“[E]verything can be traced back to the one (the good) which is the cause of everything, but it is beyond being, while the beauty is being itself. However, unity also creates a many, which manifests itself in the world (through “the light” – the idea of the good) and which we, the subjects (who can perceive something), perceive as objects (which can be perceived).”

Timo Schmitz: Plato’s Analogy of the Sun (507d-509c) and Analogy of the Divided Line (509d-511e) briefly explained (18 March 2020). In: Timo Schmitz: A Divinely Way to Philosophy, Vol. 2. Trier & Vachendorf: Graf Berthold Verlag, 2022.

However, this form of yoga is not a morning exercise, but the practice of philosophy to attain the virtues, which are the path to enlightenment.

We can approach God in Buddhist yoga, but Buddhist yoga mostly equals to what is commonly known as meditation, and therefore it has a separate point in Nene Z’s summary. Yoga, in Hinduism, is the preparation to conduct meditation. I proposed meditation to clean one’s mind and as a means to communicate with God. The communication with God actually leads to a cleansing, because God reveals what the world is like and only God is able to reveal truth, because truth is attained through the soul. Perception just helps us as an orientation, but the perceptions only produce assumptions, not truths. [Timo Schmitz: The abyss between Prior and Posterior knowledge – Not really an abyss but two important factors which work together (15 December 2020). In: Timo Schmitz: A Divinely Way to Philosophy, Vol. 2. Trier & Vachendorf: Graf Berthold Verlag, 2022.] Since God is love, and love is the absence of violence and anger, any act of violence cannot be justified with God. No one can legitimate a violent action by stating that it would be God’s will. Because violence is not good, and God is only good!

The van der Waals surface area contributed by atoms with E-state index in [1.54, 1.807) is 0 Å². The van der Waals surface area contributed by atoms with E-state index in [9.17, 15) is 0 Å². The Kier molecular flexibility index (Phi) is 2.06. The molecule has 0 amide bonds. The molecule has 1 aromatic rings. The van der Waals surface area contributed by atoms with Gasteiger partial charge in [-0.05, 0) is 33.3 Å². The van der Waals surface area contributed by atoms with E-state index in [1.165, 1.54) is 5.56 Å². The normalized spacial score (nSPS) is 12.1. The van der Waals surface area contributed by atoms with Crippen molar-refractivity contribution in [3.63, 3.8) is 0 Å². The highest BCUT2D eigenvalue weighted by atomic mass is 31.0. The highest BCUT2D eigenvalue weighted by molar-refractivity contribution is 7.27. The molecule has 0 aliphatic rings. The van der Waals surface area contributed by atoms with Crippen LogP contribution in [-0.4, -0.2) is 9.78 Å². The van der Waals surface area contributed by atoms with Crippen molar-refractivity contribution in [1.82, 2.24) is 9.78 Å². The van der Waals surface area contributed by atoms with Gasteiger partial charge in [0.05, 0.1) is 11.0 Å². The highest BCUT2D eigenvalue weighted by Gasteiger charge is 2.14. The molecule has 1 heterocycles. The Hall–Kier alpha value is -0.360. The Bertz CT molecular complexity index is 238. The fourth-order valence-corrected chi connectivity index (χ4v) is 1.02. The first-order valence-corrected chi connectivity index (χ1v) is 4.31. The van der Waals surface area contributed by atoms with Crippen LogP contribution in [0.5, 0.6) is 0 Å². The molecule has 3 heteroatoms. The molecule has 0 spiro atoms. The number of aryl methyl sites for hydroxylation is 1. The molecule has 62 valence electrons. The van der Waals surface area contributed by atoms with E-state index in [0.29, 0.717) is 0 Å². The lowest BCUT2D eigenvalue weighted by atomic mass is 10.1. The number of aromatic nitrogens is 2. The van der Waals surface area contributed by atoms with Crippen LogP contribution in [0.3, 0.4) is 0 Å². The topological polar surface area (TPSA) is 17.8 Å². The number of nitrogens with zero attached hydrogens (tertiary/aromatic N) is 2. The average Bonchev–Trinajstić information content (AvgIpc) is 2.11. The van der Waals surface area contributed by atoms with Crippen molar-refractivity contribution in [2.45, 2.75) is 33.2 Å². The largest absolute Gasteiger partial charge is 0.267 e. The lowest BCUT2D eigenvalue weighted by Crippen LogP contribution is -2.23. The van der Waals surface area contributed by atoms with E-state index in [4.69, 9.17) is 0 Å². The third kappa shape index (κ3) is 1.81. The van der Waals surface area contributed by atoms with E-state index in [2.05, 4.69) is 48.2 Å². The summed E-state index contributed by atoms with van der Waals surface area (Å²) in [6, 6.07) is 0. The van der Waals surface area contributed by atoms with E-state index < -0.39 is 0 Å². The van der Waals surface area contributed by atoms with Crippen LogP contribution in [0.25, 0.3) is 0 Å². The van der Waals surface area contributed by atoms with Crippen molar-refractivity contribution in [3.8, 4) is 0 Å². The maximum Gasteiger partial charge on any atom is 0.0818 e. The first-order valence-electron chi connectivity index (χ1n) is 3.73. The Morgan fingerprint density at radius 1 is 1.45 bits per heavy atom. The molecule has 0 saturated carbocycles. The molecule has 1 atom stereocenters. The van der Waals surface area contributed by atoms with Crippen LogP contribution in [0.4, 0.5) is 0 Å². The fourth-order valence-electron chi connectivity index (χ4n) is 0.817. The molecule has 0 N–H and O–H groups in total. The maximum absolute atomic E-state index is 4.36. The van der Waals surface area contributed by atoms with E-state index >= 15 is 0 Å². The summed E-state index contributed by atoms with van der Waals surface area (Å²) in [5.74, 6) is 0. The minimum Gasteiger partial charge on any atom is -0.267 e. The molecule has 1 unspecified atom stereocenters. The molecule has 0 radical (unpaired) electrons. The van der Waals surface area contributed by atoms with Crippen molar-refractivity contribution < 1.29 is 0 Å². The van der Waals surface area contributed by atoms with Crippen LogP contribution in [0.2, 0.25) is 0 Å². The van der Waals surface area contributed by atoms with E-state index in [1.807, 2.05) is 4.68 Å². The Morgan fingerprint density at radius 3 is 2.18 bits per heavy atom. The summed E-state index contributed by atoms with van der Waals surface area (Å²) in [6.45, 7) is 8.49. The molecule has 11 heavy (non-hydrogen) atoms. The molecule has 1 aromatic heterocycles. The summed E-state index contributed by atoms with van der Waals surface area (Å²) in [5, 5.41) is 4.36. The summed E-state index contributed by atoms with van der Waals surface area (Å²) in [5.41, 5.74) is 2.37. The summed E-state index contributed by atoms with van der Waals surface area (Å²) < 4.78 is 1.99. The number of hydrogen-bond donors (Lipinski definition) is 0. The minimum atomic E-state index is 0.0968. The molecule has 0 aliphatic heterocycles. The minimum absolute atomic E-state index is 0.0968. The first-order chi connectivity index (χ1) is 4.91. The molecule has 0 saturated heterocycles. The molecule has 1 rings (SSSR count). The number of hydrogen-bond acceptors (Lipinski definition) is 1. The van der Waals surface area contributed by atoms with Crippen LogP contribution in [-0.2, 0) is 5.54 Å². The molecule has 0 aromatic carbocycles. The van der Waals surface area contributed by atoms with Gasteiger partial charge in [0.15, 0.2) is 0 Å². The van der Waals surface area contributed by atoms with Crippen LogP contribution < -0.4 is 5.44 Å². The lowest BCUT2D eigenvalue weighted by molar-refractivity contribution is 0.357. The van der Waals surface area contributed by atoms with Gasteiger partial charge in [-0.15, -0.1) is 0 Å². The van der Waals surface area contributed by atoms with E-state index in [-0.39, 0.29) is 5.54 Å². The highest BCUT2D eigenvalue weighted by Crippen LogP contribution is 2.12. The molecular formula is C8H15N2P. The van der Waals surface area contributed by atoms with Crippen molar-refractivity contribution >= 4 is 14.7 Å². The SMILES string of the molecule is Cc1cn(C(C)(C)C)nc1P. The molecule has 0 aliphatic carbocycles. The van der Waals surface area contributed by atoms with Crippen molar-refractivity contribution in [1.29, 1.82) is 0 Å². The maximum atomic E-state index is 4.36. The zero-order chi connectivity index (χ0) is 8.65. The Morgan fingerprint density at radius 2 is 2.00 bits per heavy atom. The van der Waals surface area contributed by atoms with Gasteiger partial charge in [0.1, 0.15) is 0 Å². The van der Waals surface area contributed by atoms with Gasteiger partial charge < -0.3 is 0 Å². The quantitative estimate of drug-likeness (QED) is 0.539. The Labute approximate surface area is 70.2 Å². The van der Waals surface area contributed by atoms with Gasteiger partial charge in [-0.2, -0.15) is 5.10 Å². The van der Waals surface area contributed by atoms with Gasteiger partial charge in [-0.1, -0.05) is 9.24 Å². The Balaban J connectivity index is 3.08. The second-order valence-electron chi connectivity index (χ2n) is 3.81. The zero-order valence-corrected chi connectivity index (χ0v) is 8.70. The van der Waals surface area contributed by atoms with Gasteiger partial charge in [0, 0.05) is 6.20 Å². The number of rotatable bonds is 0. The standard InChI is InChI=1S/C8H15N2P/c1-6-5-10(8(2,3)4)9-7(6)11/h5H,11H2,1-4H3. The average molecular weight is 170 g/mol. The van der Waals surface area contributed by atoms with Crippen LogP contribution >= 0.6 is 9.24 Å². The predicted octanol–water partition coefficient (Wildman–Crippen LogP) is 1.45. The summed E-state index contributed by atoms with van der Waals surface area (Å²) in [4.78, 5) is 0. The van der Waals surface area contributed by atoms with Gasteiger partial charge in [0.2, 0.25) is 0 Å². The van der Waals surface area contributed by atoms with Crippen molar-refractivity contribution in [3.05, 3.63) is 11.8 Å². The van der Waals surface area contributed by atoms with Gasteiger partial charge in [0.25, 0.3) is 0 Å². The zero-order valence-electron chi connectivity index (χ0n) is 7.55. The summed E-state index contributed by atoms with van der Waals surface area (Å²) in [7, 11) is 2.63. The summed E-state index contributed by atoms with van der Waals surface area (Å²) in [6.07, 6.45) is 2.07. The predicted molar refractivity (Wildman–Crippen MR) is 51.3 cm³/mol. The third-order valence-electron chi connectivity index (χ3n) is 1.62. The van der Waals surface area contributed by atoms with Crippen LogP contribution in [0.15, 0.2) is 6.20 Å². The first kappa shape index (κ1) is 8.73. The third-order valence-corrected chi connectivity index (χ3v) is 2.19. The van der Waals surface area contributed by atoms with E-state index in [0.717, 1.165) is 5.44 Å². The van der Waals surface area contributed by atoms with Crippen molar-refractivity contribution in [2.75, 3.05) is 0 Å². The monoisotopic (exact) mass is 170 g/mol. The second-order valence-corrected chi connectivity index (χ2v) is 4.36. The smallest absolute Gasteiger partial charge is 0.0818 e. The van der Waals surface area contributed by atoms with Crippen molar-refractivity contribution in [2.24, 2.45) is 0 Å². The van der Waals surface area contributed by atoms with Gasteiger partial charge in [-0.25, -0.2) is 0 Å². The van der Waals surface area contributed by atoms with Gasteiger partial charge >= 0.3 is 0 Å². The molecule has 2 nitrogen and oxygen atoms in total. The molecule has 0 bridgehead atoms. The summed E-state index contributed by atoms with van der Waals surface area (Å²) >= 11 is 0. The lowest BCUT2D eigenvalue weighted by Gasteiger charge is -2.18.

So we see that there are different forms of yoga. Yoga can be practiced through physical exercises and there are plenty of forms and teachings surrounding it, but also through philosophizing, if one sees a yogic path in Plato’s philosophy. Anyways, it is a path to wisdom which is hard work! Yoga, in general, is a spiritual teaching, it is about spiritual cleansing. However, recently, there are researches on whether yoga as a physical exercise could have certain health benefits, but it seems that besides some slight evidences, there are no results yet which allow a generalization.

Timo Schmitz, 13 August 2022

Photo Credit: Yannic Läderach – Unsplash